9780876309995

Response to Disaster: Psychosocial, Community, and Ecological Approaches

by
  • ISBN13:

    9780876309995

  • ISBN10:

    0876309996

  • Edition: 1st
  • Format: Nonspecific Binding
  • Copyright: 1999-09-01
  • Publisher: Routledge
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Summary

Psychological service in the wake of cataclysmic life events has emerged as a prominent and visible component of social response. This has generated a bandwagon of potential service providers, service approaches, and service venues. Where once help was scarce, it has become plentiful enough to engender its own set of conflicts and contradictions along with its intended solace and aid.Response to Disasterreconciles the technical, theoretical, and applied interests represented in these various populations and provides a contemporary treatment that can help define the directions of their increasing interaction.

Table of Contents

Contributors xi
Foreword xiii
Preface xv
Psychosocial, Ecological, and Community Perspectives on Disaster Response
1(24)
Richard Gist
Bernard Lubin
Bradley G. Redburn
Introduction
1(1)
Interventionism versus Empowerment
2(3)
Lessons in Humility
5(1)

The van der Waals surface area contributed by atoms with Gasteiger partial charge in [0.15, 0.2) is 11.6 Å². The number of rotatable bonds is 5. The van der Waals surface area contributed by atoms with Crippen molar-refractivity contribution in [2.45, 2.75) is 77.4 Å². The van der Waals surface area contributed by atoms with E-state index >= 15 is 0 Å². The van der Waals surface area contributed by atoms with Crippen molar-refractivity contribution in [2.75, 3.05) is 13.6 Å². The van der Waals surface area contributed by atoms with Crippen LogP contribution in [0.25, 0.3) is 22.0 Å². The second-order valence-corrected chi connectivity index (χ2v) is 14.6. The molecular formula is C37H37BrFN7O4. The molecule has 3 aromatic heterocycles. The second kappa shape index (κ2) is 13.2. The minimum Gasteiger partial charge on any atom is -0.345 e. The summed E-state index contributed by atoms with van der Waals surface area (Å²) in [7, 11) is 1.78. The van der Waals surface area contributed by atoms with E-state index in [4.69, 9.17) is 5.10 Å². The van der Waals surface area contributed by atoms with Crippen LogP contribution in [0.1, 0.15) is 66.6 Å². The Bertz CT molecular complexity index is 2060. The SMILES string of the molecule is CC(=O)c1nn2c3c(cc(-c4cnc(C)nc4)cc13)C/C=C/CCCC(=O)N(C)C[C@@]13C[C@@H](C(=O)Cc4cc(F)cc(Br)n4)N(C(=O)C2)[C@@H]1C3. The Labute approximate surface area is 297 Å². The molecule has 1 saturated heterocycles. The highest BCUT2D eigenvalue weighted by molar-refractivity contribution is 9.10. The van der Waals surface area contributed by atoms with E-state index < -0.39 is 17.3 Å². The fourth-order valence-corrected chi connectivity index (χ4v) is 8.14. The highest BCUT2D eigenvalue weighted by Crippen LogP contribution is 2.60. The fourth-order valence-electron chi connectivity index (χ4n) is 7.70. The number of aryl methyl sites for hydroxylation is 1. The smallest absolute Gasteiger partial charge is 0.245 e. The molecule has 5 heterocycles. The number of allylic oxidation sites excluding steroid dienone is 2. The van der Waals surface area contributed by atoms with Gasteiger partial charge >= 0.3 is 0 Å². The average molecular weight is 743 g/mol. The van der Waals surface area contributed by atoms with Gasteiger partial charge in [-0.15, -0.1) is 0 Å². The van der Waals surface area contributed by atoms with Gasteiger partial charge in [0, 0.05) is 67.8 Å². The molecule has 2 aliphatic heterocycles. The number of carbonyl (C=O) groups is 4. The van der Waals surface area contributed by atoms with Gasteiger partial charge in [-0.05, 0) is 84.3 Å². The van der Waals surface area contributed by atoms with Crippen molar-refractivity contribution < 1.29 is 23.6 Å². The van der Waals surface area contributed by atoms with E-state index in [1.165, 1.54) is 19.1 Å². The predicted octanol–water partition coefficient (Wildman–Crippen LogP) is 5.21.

The Debriefing Debates
6(6)
``There's Nothing So Practical As Good Theory''
12(4)
References
16(9)
PART 1: THEORETICAL FOUNDATIONS
The Experience of Disaster: Individuals and Communities Sharing Trauma
25(38)
Krzysztof Kaniasty
Fran Norris
Introduction
25(3)
The Experience of Disaster: Six Facets of the Cube
28(22)
One Way to Piece Things Together
50(4)
Conclusion
54(1)
References
55(8)
The Short- and Long-Term Psychological Impact of Disasters: Implications for Mental Health Interventions and Policy
63(20)
Mark S. Salzer
Leonard Bickman
Introduction
63(2)
Psychological Distress Following a Disaster
65(5)
Longevity of Psychological Distress Following Disasters
70(3)
Destruction, Disruption, Distress, and Recovery
73(3)
Implications for Interventions and Policy
76(2)
Conclusion
78(1)
References
79(4)
Assessing the Impact of Trauma in Work-Related Populations: Occupational and Cultural Determinants of Traumatic Reactivity
83(18)
Douglas Paton
Leigh M. Smith
Robert Ramsay
Debo Akande
Introduction
83(2)
The Development and Use of Assessment Instruments
85(3)
Method
88(1)
Results
89(4)
Discussion
93(4)
Conclusion
97(1)
References
98(3)
A Critical Look at PTSD: Constructs, Concepts, Epidemiology, and Implications
101(32)
Jeffrey P. Staab
Carol S. Fullerton
Robert J. Ursano
Introduction
101(2)
A Model of Traumatic Stress
103(11)
Applications of the Model
114(10)
Conclusion
124(1)
References
124(9)
PART 2: COMMUNITY STRATEGIES FOR INTERVENTION
The Help-Seeking Process for Distress after Disasters
133(34)
Suzanne Yates
Danny Axsom
Karyn Tiedeman
Introduction
133(2)
Conceptual Overview
135(3)
The Awareness of Distress
138(6)
The Interpretation of the Problem
144(5)
The Consideration of Coping Alternatives
149(8)
Enactment of the Coping Alternative
157(1)
Conclusion
157(1)
References
158(9)